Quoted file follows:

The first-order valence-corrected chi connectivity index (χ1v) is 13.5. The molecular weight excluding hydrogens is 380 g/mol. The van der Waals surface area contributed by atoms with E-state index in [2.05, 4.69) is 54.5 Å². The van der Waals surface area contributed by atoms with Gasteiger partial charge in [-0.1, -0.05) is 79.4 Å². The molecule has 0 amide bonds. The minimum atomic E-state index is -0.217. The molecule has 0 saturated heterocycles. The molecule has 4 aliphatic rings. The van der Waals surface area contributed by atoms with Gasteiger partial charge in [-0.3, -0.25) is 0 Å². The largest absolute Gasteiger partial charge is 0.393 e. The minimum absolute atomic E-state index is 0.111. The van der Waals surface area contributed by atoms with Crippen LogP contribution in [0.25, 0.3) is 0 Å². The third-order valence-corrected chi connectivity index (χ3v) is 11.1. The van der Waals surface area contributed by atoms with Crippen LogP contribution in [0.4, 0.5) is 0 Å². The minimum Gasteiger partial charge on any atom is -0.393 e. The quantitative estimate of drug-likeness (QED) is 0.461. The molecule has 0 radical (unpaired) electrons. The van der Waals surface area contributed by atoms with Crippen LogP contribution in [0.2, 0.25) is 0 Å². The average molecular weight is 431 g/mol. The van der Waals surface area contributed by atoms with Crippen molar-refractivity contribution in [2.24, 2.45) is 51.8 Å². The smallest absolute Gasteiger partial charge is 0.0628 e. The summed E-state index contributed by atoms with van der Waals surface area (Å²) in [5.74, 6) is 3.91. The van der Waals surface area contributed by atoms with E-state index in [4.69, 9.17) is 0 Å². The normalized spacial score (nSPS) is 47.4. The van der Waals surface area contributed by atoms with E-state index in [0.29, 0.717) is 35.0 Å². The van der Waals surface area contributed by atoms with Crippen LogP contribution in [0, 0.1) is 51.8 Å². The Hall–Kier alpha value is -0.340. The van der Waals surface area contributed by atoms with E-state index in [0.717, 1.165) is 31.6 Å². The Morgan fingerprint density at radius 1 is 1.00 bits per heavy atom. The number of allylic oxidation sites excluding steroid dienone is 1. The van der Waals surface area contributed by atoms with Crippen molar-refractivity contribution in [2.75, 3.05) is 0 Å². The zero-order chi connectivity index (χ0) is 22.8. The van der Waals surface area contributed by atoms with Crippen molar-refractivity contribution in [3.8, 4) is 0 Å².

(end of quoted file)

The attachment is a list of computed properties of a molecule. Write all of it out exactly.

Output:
The first-order valence-corrected chi connectivity index (χ1v) is 13.5. The molecular weight excluding hydrogens is 380 g/mol. The van der Waals surface area contributed by atoms with E-state index in [2.05, 4.69) is 54.5 Å². The van der Waals surface area contributed by atoms with Gasteiger partial charge in [-0.1, -0.05) is 79.4 Å². The molecule has 0 amide bonds. The minimum atomic E-state index is -0.217. The molecule has 0 saturated heterocycles. The molecule has 4 aliphatic rings. The van der Waals surface area contributed by atoms with Gasteiger partial charge in [-0.3, -0.25) is 0 Å². The largest absolute Gasteiger partial charge is 0.393 e. The minimum absolute atomic E-state index is 0.111. The van der Waals surface area contributed by atoms with Crippen LogP contribution in [0.25, 0.3) is 0 Å². The third-order valence-corrected chi connectivity index (χ3v) is 11.1. The van der Waals surface area contributed by atoms with Crippen LogP contribution in [0.4, 0.5) is 0 Å². The minimum Gasteiger partial charge on any atom is -0.393 e. The quantitative estimate of drug-likeness (QED) is 0.461. The molecule has 0 radical (unpaired) electrons. The van der Waals surface area contributed by atoms with Crippen LogP contribution in [0.2, 0.25) is 0 Å². The average molecular weight is 431 g/mol. The van der Waals surface area contributed by atoms with Crippen molar-refractivity contribution in [2.24, 2.45) is 51.8 Å². The smallest absolute Gasteiger partial charge is 0.0628 e. The summed E-state index contributed by atoms with van der Waals surface area (Å²) in [5.74, 6) is 3.91. The van der Waals surface area contributed by atoms with E-state index in [4.69, 9.17) is 0 Å². The normalized spacial score (nSPS) is 47.4. The van der Waals surface area contributed by atoms with E-state index in [0.29, 0.717) is 35.0 Å². The van der Waals surface area contributed by atoms with Crippen LogP contribution in [0, 0.1) is 51.8 Å². The Hall–Kier alpha value is -0.340. The van der Waals surface area contributed by atoms with E-state index in [0.717, 1.165) is 31.6 Å². The Morgan fingerprint density at radius 1 is 1.00 bits per heavy atom. The number of allylic oxidation sites excluding steroid dienone is 1. The van der Waals surface area contributed by atoms with Crippen molar-refractivity contribution in [2.75, 3.05) is 0 Å². The zero-order chi connectivity index (χ0) is 22.8. The van der Waals surface area contributed by atoms with Crippen molar-refractivity contribution in [3.8, 4) is 0 Å².